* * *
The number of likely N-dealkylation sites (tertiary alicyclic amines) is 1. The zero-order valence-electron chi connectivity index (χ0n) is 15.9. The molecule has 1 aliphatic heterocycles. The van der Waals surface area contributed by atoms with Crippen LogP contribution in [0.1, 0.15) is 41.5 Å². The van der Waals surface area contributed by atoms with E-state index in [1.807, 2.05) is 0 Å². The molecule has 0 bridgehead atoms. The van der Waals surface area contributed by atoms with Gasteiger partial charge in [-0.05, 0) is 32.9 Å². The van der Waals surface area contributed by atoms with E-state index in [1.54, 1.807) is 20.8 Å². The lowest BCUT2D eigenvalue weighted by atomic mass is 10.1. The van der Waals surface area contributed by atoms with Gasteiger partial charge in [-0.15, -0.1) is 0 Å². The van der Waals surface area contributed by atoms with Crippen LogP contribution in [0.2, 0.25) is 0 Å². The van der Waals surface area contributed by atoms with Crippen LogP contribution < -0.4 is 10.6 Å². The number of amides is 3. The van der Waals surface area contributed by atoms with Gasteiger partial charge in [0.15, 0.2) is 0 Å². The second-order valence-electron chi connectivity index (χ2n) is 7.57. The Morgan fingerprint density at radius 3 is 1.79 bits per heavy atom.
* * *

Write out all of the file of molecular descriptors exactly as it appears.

The number of likely N-dealkylation sites (tertiary alicyclic amines) is 1. The zero-order valence-electron chi connectivity index (χ0n) is 15.9. The molecule has 1 aliphatic heterocycles. The van der Waals surface area contributed by atoms with Crippen LogP contribution in [0.1, 0.15) is 41.5 Å². The van der Waals surface area contributed by atoms with E-state index in [1.807, 2.05) is 0 Å². The molecule has 0 bridgehead atoms. The van der Waals surface area contributed by atoms with Gasteiger partial charge in [-0.05, 0) is 32.9 Å². The van der Waals surface area contributed by atoms with E-state index in [1.54, 1.807) is 20.8 Å². The lowest BCUT2D eigenvalue weighted by atomic mass is 10.1. The van der Waals surface area contributed by atoms with Gasteiger partial charge in [-0.15, -0.1) is 0 Å². The van der Waals surface area contributed by atoms with Crippen LogP contribution in [0.2, 0.25) is 0 Å². The van der Waals surface area contributed by atoms with Crippen LogP contribution < -0.4 is 10.6 Å². The number of amides is 3. The van der Waals surface area contributed by atoms with Gasteiger partial charge in [0.15, 0.2) is 0 Å². The second-order valence-electron chi connectivity index (χ2n) is 7.57. The Morgan fingerprint density at radius 3 is 1.79 bits per heavy atom.